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Little Wonder Record

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Henry Waterson (in business partnership with Ted Snyder and the famous songwriter Irving Berlin) introduced these unsleeved 5 1/2 inch diameter mini-records in 1914; the line survived until 1923 and Columbia did the pressings. Contrary to many published accounts, Waterson did not conceive of or develop the Little Wonder Record. Court documents clearly show that the record was largely created by Columbia's chief recording engineer, Victor Hugo Emerson. Emerson would establish his own company, the Emerson Phonograph Company Inc., and release small diameter records on his own Emerson Records (2) label.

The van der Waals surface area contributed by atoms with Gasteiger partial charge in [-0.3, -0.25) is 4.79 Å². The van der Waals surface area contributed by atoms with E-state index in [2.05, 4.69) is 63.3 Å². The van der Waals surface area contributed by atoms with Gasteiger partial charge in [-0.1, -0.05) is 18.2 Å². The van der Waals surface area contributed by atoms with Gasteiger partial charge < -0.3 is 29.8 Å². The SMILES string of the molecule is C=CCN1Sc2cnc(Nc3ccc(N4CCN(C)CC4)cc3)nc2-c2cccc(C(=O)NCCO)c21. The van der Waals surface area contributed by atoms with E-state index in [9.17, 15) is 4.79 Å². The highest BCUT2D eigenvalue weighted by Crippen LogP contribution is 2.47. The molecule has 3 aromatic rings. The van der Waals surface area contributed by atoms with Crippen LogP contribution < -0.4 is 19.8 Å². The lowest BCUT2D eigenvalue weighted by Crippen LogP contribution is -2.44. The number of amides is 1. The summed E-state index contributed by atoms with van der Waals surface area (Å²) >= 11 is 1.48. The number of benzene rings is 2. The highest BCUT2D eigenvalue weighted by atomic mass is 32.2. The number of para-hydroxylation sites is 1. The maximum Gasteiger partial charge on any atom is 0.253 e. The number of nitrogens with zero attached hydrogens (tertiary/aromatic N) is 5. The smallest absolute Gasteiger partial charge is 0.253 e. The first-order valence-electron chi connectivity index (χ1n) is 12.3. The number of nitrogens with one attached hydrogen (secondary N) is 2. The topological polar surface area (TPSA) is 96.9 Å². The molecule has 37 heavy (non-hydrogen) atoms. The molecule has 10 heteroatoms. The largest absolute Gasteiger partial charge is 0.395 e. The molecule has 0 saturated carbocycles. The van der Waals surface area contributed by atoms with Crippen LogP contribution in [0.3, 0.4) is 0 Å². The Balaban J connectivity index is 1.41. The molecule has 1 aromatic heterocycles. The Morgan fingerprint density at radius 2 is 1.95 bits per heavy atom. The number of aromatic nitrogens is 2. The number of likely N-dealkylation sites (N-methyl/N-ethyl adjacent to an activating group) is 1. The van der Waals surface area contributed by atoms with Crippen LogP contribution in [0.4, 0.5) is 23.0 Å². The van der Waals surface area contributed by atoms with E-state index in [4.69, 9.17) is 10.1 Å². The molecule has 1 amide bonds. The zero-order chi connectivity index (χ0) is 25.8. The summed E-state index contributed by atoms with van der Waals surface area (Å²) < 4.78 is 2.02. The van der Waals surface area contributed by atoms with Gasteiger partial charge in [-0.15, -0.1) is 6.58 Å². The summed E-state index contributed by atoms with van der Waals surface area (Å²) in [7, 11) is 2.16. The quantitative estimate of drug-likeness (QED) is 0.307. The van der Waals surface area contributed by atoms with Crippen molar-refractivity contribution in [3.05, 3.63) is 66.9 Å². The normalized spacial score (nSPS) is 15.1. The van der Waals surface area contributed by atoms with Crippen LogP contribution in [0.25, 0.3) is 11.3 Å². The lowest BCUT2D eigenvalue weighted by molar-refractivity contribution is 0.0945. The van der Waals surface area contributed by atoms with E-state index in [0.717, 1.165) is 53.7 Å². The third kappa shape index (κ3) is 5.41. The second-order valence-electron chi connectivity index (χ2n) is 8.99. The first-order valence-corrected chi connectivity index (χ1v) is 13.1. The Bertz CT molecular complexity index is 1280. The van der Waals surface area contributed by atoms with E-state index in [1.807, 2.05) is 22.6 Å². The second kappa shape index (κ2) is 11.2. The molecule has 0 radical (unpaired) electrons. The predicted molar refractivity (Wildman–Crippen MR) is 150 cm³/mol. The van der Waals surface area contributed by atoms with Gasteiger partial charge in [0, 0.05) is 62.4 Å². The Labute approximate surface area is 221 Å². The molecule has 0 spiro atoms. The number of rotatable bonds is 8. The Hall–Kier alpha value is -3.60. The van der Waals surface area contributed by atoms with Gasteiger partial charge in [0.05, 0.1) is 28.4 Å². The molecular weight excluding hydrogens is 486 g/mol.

Most of the artists on Little Wonder Records were anonymous [possibly to avoid the bother of royalty payments], but were well-known Columbia artists such as Al Jolson, Wilbur Sweatman's Original Jazz Band and Frank Crumit as well as studio freelancers such as Henry Burr, Peerless Quartette, Collins And Harlan and Sam Ash. However, Little Wonder released distinct recordings, not dubs of the 10" issues.

The earliest ones had etched "labels", before the more usual paper ones were used (starting with record NO. 435). Marketed through dime stores at 10 cents each (less than a quarter of the selling price of regular 10 inch records), they sold by the millions. The numbers (catalogue & matrix being the same) started at 1 and ran to 1776.

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